Her hands, lithe and steady, unwrapped the needle. She took my wrist in her right hand and read my pulse with the deliberate alternation of index, middle and ring fingers. She asked to see my tongue and felt the bulge of flesh between my thumb and index finger.
“What kind of food do you eat?” she asked.
“I eat very unhealthily, mostly meat.”
She nodded and slowly passed a finger back and forth over the fleshy bulge, searching, and placed a needle in the center. The needle clung, bristled and weightless, issuing a faint tingle.
Since the spring of 2006, the Klotz Student Health Center has offered acupuncture in conjunction with a variety of Eastern medicinal techniques with origins dating back to 5000 B.C. Acupuncture stimulates chi circulation (electromagnetic energy), by which the regulation of organs can be manipulated by placing hair-thin needles in a combination of 365 specific points on the body.
Since the program’s inception, Joo Kim has been the Klotz Health Center’s acupuncturist. Available by appointment from 10 a.m. to 2 p.m., Kim is also an herbalist, utilizing acupuncture and patient-specific herbal remedies founded on an individual’s ailment diagnosis.
“Joo (Kim), like any other medical provider, assesses the needs of each person individually and uses an entire range of techniques (to treat a patient),” said health educator Sharon Aronoff.
With the popularization of alternative medicine, Western society, America in particular, has become increasingly receptive to Eastern medical practices.
“To me, Asian medicine makes more sense than Western medicine,” Kim said. “It’s the most natural way to heal a patient.”
In spite of a lack of advertising, Kim has had an abundance of patients, treating mostly headaches, stress anxiety, and muscle and back pain.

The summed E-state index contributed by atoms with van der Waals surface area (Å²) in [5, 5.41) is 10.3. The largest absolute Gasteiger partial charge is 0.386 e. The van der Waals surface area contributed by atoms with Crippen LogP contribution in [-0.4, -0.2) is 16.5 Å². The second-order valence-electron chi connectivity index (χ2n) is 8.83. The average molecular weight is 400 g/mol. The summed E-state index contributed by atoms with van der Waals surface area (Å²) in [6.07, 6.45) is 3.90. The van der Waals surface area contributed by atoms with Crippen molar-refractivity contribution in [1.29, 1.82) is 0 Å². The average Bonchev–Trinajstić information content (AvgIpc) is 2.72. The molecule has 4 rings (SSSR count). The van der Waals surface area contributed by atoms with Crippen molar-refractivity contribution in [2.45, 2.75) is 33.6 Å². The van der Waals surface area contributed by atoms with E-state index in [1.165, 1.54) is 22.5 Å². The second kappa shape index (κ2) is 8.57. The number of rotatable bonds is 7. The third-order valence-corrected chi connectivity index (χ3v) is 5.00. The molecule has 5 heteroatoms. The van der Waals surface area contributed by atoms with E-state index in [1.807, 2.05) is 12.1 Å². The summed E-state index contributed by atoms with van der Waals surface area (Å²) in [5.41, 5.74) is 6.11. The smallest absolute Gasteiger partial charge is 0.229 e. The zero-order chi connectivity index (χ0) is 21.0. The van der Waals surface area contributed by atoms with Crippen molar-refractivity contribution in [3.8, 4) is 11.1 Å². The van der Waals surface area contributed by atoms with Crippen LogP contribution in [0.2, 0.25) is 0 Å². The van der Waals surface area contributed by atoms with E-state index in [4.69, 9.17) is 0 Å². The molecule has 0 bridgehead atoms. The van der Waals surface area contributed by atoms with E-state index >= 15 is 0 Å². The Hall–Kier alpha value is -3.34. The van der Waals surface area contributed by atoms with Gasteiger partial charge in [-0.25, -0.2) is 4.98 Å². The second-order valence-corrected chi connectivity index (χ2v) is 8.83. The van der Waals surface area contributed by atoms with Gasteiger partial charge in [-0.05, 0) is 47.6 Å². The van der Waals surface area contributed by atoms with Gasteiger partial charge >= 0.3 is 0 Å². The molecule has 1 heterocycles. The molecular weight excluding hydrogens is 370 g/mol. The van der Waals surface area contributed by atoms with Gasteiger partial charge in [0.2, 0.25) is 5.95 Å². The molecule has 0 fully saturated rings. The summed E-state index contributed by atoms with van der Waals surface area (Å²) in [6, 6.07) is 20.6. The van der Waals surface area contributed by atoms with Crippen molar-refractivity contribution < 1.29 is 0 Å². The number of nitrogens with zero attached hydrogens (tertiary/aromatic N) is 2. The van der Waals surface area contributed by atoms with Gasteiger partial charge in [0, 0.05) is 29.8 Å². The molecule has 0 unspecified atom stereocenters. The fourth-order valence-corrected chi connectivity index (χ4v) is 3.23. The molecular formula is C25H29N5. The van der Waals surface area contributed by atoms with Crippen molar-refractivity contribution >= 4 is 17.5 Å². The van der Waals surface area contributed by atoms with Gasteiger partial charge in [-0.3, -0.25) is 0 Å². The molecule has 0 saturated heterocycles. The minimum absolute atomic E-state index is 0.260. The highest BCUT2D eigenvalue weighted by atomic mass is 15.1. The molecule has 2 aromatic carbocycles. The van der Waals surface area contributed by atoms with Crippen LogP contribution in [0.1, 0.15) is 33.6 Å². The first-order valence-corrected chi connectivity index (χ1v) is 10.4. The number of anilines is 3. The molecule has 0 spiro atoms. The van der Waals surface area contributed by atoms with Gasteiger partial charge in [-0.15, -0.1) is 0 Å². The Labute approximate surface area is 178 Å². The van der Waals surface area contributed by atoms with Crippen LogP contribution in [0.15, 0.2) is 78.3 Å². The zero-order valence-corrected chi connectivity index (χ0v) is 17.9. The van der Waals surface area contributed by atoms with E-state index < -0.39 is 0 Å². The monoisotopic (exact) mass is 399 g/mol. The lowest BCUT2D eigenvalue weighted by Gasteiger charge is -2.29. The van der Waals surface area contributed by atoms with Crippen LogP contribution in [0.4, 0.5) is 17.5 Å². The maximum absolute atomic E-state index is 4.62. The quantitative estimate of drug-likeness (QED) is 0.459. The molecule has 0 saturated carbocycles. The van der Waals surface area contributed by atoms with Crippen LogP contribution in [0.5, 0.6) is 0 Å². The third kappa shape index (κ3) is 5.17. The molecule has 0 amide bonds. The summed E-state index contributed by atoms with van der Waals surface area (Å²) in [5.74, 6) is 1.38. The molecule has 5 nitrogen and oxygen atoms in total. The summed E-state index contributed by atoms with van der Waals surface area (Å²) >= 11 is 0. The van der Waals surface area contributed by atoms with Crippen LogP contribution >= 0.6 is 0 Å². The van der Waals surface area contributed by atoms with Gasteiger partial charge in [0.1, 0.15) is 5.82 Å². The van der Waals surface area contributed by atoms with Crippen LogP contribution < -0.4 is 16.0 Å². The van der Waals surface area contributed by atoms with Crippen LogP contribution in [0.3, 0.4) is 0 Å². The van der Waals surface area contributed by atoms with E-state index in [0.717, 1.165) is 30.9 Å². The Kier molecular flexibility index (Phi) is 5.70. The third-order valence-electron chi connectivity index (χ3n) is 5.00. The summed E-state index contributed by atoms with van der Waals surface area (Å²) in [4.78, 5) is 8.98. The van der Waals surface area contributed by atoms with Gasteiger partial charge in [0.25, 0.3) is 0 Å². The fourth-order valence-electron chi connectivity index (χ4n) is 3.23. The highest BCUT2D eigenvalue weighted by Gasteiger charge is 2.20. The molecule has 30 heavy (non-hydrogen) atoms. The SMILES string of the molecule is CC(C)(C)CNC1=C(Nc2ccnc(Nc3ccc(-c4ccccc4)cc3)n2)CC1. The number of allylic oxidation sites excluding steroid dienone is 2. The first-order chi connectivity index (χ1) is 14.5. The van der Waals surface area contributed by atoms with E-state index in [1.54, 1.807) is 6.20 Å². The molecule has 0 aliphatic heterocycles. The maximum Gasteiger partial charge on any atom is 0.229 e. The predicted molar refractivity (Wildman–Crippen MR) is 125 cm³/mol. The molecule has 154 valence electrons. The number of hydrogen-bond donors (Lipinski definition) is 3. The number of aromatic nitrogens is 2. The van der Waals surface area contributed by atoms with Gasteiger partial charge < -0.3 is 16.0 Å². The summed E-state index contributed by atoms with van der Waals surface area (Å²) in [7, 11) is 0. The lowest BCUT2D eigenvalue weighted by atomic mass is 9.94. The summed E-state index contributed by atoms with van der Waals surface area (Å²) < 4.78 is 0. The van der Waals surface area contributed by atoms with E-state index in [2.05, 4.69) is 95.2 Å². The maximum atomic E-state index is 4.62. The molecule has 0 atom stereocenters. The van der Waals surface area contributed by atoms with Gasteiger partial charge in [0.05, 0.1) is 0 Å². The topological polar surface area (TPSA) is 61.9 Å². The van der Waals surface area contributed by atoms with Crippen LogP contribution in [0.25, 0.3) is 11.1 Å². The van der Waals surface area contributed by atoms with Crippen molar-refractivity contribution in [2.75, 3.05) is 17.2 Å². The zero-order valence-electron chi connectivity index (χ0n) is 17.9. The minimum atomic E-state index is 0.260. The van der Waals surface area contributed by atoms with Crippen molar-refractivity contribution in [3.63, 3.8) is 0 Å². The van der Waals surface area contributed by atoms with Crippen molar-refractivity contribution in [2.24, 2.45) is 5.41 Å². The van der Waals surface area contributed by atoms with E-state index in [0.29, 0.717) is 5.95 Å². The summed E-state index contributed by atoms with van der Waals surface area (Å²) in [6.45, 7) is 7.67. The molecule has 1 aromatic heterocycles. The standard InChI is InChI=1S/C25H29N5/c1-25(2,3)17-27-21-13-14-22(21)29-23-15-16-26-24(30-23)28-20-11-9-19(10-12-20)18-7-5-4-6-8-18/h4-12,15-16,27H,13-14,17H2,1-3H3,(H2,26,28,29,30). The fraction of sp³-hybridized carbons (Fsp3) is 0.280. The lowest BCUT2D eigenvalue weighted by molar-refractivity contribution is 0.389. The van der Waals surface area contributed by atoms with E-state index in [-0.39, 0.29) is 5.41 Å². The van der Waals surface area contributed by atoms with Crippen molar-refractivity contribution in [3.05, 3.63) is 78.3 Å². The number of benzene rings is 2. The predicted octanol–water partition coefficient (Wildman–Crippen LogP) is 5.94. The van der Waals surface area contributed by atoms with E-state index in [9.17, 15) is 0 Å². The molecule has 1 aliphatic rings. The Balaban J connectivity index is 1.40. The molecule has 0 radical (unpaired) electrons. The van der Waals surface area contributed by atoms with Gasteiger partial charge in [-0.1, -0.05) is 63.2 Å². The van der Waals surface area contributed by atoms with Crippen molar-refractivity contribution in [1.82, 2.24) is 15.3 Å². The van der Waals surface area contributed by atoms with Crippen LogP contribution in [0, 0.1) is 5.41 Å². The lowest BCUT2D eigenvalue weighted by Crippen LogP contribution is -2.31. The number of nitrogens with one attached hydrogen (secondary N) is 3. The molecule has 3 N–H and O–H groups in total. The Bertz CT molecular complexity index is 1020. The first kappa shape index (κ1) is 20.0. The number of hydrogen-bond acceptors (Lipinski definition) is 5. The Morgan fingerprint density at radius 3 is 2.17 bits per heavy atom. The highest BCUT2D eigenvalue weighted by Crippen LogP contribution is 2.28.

“People who want a natural way of easing their pain will use Asian medicine,” Kim said. “Acupuncture and Asian medicine are coming to the mainstream and there are more people that are realizing that it works.”
Kim, a USC fine arts and pre-dental graduate, received her acupuncture training from Dong Guk, a South Korean school in Los Angeles. Kim has been an acupuncturist for five years. She interned at the USC University Park Health Center before offering her services at CSUN.
To effectively counter ailments, Kim often combines different treatments, including Moxibustion, the burning of mugwort in a circular ring strategically placed on an individual’s abdomen to stimulate blood circulation and energy flow.
Meditation is also offered by appointment on Tuesdays at 1:30 p.m. in a one-hour group session.
“Stress relief is the main focus. But eventually by doing the meditation (you) can strengthen (your) inner health,” Kim said. “Breathing is the most important thing you need to learn before you start meditation. Emptying your mind is second.”
Acupuncture and herbal medicine are offered to students for half hour and hour-long sessions at prices of $10 and $20, respectively, and $40 for faculty and staff members. Meditation is free for students and $5 for faculty and staff members.